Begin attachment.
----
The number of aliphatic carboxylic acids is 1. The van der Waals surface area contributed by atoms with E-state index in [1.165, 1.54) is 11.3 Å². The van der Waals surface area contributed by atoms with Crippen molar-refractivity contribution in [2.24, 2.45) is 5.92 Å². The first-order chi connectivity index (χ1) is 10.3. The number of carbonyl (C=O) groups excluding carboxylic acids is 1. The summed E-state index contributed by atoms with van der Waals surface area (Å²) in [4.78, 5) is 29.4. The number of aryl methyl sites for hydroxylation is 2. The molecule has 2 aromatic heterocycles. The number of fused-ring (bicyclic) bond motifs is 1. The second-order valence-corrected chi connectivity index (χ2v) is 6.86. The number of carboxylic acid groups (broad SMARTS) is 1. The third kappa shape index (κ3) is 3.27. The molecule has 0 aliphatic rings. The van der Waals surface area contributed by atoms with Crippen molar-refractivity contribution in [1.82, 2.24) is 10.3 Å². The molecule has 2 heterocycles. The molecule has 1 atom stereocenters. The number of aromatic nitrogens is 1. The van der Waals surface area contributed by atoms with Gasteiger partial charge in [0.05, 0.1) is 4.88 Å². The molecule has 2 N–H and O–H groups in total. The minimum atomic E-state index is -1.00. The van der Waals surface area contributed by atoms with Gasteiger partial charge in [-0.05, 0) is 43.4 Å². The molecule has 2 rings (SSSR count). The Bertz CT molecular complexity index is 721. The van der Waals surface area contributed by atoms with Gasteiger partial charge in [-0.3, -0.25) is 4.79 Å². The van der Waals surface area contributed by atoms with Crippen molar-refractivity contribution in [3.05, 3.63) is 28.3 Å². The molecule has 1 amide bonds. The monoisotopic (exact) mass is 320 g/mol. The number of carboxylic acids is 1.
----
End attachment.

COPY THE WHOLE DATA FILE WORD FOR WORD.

The number of aliphatic carboxylic acids is 1. The van der Waals surface area contributed by atoms with E-state index in [1.165, 1.54) is 11.3 Å². The van der Waals surface area contributed by atoms with Crippen molar-refractivity contribution in [2.24, 2.45) is 5.92 Å². The first-order chi connectivity index (χ1) is 10.3. The number of carbonyl (C=O) groups excluding carboxylic acids is 1. The summed E-state index contributed by atoms with van der Waals surface area (Å²) in [4.78, 5) is 29.4. The number of aryl methyl sites for hydroxylation is 2. The molecule has 2 aromatic heterocycles. The number of fused-ring (bicyclic) bond motifs is 1. The second-order valence-corrected chi connectivity index (χ2v) is 6.86. The number of carboxylic acid groups (broad SMARTS) is 1. The third kappa shape index (κ3) is 3.27. The molecule has 0 aliphatic rings. The van der Waals surface area contributed by atoms with Crippen molar-refractivity contribution in [1.82, 2.24) is 10.3 Å². The molecule has 2 heterocycles. The molecule has 1 atom stereocenters. The number of aromatic nitrogens is 1. The van der Waals surface area contributed by atoms with Gasteiger partial charge in [0.05, 0.1) is 4.88 Å². The molecule has 2 N–H and O–H groups in total. The minimum atomic E-state index is -1.00. The van der Waals surface area contributed by atoms with Gasteiger partial charge in [-0.05, 0) is 43.4 Å². The molecule has 2 rings (SSSR count). The Bertz CT molecular complexity index is 721. The van der Waals surface area contributed by atoms with Gasteiger partial charge in [-0.3, -0.25) is 4.79 Å². The van der Waals surface area contributed by atoms with Crippen molar-refractivity contribution in [3.05, 3.63) is 28.3 Å². The molecule has 1 amide bonds. The monoisotopic (exact) mass is 320 g/mol. The number of carboxylic acids is 1.